WASHINGTON ― The Senate left town on Thursday for its Memorial Day recess amid a renewed push for gun control following the devastating elementary school shooting in Uvalde, Texas.
Before senators headed to the airport, a small group met to begin work on a bipartisan federal response to help prevent mass shootings ― something that has eluded them for a decade.
With pessimism running high, Democrats are clear-eyed about the chances of convincing enough Republicans to accept legislation addressing gun violence, which they’ve blocked in the past. Lawmakers say gun violence victims and their families deserve another try, no matter how wide the divide over guns may be in Congress.
“We need at least a week to work through these tough issues. Frankly, sometimes, it’s easier to work those issues outside of Washington rather than when we’re here,” Sen. Chris Murphy (D-Conn.) said Thursday in response to calls for senators to stay in town and vote on legislation to expand background checks on gun purchases as soon as possible.
“If we don’t succeed, we’re having votes. We’re putting people on the record,” Murphy vowed at a rally with gun control activists outside the Capitol.
The Senate isn’t scheduled to return to Washington until the week of June 6. Congress rarely does anything unless there’s a sense of urgency, and activists fear the break could deflate momentum gained for gun reforms following the deaths of 19 children and two teachers in Texas, as well as the racially motivated shooting in Buffalo, New York, last week that killed 10 people.
But Democratic legislation to expand background checks, which the House passed earlier this year, would fail in the Senate due to GOP opposition whether a vote happens this month or next.
A bipartisan group of senators ― including Murphy, Joe Manchin (D-W.Va.), Kyrsten Sinema (D-Ariz.), Pat Toomey (R-Pa.) and Lindsey Graham (R-S.C.) ― began meeting this week to see if there is any room for a deal. Possible solutions include more stringent background checks, proposals to bolster school safety, different age requirements for federally licensed firearm sales, and “red flag” laws, which allow authorities to temporarily seize firearms from people who are found to be a danger to others or themself.
Graham told reporters Thursday that the group is discussing creating a federal grant program to incentivize states to adopt “red flag” laws. Many states already have such laws on the books. But a federal “red flag” law is not on the table, Graham said.
“The idea seems to be for Republicans that they’ll just run out the clock here.”
“Red flag statues are proven to save lives. They save thousands of lives,” Sen. Richard Blumenthal (D-Conn.) said.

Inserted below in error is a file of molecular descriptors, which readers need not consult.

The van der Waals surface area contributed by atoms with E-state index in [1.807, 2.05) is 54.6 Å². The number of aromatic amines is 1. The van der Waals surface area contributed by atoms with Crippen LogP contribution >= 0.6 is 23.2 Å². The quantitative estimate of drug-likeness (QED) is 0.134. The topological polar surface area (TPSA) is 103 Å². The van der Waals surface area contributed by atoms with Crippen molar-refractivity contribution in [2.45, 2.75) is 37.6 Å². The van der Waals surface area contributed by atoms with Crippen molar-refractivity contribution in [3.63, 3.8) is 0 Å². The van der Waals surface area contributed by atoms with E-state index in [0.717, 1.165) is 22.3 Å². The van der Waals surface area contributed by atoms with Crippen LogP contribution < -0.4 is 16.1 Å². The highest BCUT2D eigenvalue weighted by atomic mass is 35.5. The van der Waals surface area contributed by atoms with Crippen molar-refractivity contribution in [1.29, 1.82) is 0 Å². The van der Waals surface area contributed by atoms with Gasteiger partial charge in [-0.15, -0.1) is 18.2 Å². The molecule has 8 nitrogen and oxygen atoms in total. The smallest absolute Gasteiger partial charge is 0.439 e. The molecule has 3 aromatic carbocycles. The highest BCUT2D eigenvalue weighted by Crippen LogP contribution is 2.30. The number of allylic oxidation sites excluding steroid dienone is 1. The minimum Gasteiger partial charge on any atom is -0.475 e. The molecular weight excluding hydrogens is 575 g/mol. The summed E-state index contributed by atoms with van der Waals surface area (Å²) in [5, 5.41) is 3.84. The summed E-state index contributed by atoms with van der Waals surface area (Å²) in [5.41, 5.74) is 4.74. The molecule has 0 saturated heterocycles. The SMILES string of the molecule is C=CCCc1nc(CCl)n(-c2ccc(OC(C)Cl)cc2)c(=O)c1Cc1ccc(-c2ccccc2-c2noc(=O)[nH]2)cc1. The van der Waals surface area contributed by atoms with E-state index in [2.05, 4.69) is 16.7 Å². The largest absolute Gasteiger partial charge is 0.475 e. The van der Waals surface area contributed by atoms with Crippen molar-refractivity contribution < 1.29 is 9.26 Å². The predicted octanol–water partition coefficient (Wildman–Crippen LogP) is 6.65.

Previous efforts to find common ground on gun reforms have failed repeatedly. The most recent one was led by Murphy and Sen. John Cornyn (R-Texas) and focused on closing loopholes in the gun buyer background check system. It stalled last year. After the mass shootings in El Paso, Texas, and Dayton, Ohio, three years ago, Republicans held similar conversations about proposing background checks and “red flag” laws. They went nowhere.
“We are under no illusions that this will be easy. We have been burned in the past when Republicans promised to debate only for them to break their promise,” Senate Majority Leader Chuck Schumer (D-N.Y.) said Thursday.
Republican leaders are keeping their powder dry for the moment, at least. Senate Minority Leader Mitch McConnell (R-Ky.) told reporters he had encouraged his members to participate in the talks with Democrats.
One idea Democrats have discussed is setting higher age requirements for federally licensed firearm sales. Federal law allows gun dealers to sell shotguns and rifles to 18-year-olds while restricting handgun sales to those over 21. The shootings in Texas and Buffalo were both perpetrated by 18-year-olds using assault rifles.
But most Republicans are skeptical of adjusting the age limit. “When you’re 18 you’re able to serve our military and put your life on the line for our country,” Sen. Rob Portman (R-Ohio) told HuffPost.
Manchin, who has been unsuccessful in convincing GOP senators to vote for just about anything Democrats have proposed, sounded an optimistic note as he left the Senate on Thursday.
“This feels different right now,” he said. “It should never be open season on children.”
Not every Democrat seemed as confident about the prospects for a bipartisan deal on gun legislation.
“The idea seems to be for Republicans that they’ll just run out the clock here,” Sen. Elizabeth Warren (D-Mass.) told HuffPost.
“They want to talk about 10 other topics, they want to engage in finger-pointing and the blame game, but at the end of the day, they do not want to deal with gun violence,” Warren added. “Until we can get some Republicans in the Senate who are willing to address that problem head-on, we’re not going to make any real progress on this at all.”